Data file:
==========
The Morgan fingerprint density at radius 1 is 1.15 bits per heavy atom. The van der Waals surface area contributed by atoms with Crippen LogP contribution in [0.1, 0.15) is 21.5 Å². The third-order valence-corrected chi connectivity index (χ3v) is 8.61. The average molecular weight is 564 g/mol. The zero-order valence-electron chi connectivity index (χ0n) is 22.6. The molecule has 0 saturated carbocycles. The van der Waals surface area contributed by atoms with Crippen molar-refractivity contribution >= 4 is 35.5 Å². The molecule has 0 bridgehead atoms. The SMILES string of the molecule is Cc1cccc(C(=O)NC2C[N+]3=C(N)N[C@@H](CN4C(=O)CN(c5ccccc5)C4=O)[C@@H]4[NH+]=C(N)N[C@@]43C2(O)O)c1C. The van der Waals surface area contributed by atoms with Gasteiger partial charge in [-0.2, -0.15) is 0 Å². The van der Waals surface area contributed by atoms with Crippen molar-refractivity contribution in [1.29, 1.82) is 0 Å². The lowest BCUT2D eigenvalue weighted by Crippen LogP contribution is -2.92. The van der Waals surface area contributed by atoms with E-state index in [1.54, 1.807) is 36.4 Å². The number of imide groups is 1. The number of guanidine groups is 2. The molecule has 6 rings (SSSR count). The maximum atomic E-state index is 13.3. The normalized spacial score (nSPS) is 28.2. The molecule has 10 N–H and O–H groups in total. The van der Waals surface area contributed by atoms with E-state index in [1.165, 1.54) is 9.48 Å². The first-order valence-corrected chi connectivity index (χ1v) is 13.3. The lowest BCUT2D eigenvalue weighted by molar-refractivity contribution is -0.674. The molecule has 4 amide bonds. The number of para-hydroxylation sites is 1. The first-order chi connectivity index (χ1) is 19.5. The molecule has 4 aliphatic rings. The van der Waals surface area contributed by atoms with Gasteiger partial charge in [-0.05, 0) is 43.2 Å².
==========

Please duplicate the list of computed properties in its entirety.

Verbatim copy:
The Morgan fingerprint density at radius 1 is 1.15 bits per heavy atom. The van der Waals surface area contributed by atoms with Crippen LogP contribution in [0.1, 0.15) is 21.5 Å². The third-order valence-corrected chi connectivity index (χ3v) is 8.61. The average molecular weight is 564 g/mol. The zero-order valence-electron chi connectivity index (χ0n) is 22.6. The molecule has 0 saturated carbocycles. The van der Waals surface area contributed by atoms with Crippen molar-refractivity contribution >= 4 is 35.5 Å². The molecule has 0 bridgehead atoms. The SMILES string of the molecule is Cc1cccc(C(=O)NC2C[N+]3=C(N)N[C@@H](CN4C(=O)CN(c5ccccc5)C4=O)[C@@H]4[NH+]=C(N)N[C@@]43C2(O)O)c1C. The van der Waals surface area contributed by atoms with Gasteiger partial charge in [-0.2, -0.15) is 0 Å². The van der Waals surface area contributed by atoms with Crippen molar-refractivity contribution in [1.29, 1.82) is 0 Å². The lowest BCUT2D eigenvalue weighted by Crippen LogP contribution is -2.92. The van der Waals surface area contributed by atoms with E-state index in [1.54, 1.807) is 36.4 Å². The number of imide groups is 1. The number of guanidine groups is 2. The molecule has 6 rings (SSSR count). The maximum atomic E-state index is 13.3. The normalized spacial score (nSPS) is 28.2. The molecule has 10 N–H and O–H groups in total. The van der Waals surface area contributed by atoms with E-state index in [1.165, 1.54) is 9.48 Å². The first-order valence-corrected chi connectivity index (χ1v) is 13.3. The lowest BCUT2D eigenvalue weighted by molar-refractivity contribution is -0.674. The molecule has 4 amide bonds. The number of para-hydroxylation sites is 1. The first-order chi connectivity index (χ1) is 19.5. The molecule has 4 aliphatic rings. The van der Waals surface area contributed by atoms with Gasteiger partial charge in [-0.05, 0) is 43.2 Å².